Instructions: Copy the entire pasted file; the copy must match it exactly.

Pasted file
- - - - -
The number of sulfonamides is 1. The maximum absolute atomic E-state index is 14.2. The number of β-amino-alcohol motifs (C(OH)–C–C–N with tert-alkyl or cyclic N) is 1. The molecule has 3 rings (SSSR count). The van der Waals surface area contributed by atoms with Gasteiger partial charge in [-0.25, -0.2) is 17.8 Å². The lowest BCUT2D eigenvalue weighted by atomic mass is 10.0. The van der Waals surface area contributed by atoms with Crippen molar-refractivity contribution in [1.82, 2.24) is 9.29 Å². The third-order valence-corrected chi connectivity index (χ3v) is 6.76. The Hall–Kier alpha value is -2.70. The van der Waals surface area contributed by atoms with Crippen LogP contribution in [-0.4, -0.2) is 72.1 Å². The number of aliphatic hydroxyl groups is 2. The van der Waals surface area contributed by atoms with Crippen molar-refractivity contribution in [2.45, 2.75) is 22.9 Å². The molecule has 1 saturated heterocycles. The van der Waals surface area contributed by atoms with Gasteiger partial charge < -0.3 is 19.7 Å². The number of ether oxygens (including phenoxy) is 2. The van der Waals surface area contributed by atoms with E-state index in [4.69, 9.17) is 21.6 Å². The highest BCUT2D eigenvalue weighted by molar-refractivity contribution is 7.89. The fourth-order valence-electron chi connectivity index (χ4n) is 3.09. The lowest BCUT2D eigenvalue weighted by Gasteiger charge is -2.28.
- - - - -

The number of sulfonamides is 1. The maximum absolute atomic E-state index is 14.2. The number of β-amino-alcohol motifs (C(OH)–C–C–N with tert-alkyl or cyclic N) is 1. The molecule has 3 rings (SSSR count). The van der Waals surface area contributed by atoms with Gasteiger partial charge in [-0.25, -0.2) is 17.8 Å². The lowest BCUT2D eigenvalue weighted by atomic mass is 10.0. The van der Waals surface area contributed by atoms with Crippen molar-refractivity contribution in [1.82, 2.24) is 9.29 Å². The third-order valence-corrected chi connectivity index (χ3v) is 6.76. The Hall–Kier alpha value is -2.70. The van der Waals surface area contributed by atoms with Crippen LogP contribution in [-0.4, -0.2) is 72.1 Å². The number of aliphatic hydroxyl groups is 2. The van der Waals surface area contributed by atoms with Crippen molar-refractivity contribution in [2.45, 2.75) is 22.9 Å². The molecule has 1 saturated heterocycles. The van der Waals surface area contributed by atoms with Gasteiger partial charge < -0.3 is 19.7 Å². The number of ether oxygens (including phenoxy) is 2. The van der Waals surface area contributed by atoms with E-state index in [4.69, 9.17) is 21.6 Å². The highest BCUT2D eigenvalue weighted by molar-refractivity contribution is 7.89. The fourth-order valence-electron chi connectivity index (χ4n) is 3.09. The lowest BCUT2D eigenvalue weighted by Gasteiger charge is -2.28.